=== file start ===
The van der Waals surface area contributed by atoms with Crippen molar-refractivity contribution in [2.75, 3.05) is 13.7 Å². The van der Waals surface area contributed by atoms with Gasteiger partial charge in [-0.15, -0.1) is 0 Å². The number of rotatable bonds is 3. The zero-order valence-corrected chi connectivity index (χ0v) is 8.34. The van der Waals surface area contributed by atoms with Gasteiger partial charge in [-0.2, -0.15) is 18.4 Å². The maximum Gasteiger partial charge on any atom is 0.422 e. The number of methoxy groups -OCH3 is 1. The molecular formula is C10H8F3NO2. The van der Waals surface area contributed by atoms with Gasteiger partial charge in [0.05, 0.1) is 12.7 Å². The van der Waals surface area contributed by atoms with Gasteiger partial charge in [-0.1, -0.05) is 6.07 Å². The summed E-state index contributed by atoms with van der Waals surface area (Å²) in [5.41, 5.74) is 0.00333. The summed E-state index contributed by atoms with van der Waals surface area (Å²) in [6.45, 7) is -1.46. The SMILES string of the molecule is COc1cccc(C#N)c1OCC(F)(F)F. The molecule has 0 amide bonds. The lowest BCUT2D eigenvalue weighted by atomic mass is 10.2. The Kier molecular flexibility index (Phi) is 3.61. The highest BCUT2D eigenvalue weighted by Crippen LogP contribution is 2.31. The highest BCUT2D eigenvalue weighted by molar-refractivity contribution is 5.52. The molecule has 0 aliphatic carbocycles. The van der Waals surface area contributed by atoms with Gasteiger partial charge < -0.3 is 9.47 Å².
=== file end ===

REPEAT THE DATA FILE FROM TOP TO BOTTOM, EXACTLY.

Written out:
The van der Waals surface area contributed by atoms with Crippen molar-refractivity contribution in [2.75, 3.05) is 13.7 Å². The van der Waals surface area contributed by atoms with Gasteiger partial charge in [-0.15, -0.1) is 0 Å². The number of rotatable bonds is 3. The zero-order valence-corrected chi connectivity index (χ0v) is 8.34. The van der Waals surface area contributed by atoms with Gasteiger partial charge in [-0.2, -0.15) is 18.4 Å². The maximum Gasteiger partial charge on any atom is 0.422 e. The number of methoxy groups -OCH3 is 1. The molecular formula is C10H8F3NO2. The van der Waals surface area contributed by atoms with Gasteiger partial charge in [0.05, 0.1) is 12.7 Å². The van der Waals surface area contributed by atoms with Gasteiger partial charge in [-0.1, -0.05) is 6.07 Å². The summed E-state index contributed by atoms with van der Waals surface area (Å²) in [5.41, 5.74) is 0.00333. The summed E-state index contributed by atoms with van der Waals surface area (Å²) in [6.45, 7) is -1.46. The SMILES string of the molecule is COc1cccc(C#N)c1OCC(F)(F)F. The molecule has 0 amide bonds. The lowest BCUT2D eigenvalue weighted by atomic mass is 10.2. The Kier molecular flexibility index (Phi) is 3.61. The highest BCUT2D eigenvalue weighted by Crippen LogP contribution is 2.31. The highest BCUT2D eigenvalue weighted by molar-refractivity contribution is 5.52. The molecule has 0 aliphatic carbocycles. The van der Waals surface area contributed by atoms with Gasteiger partial charge < -0.3 is 9.47 Å².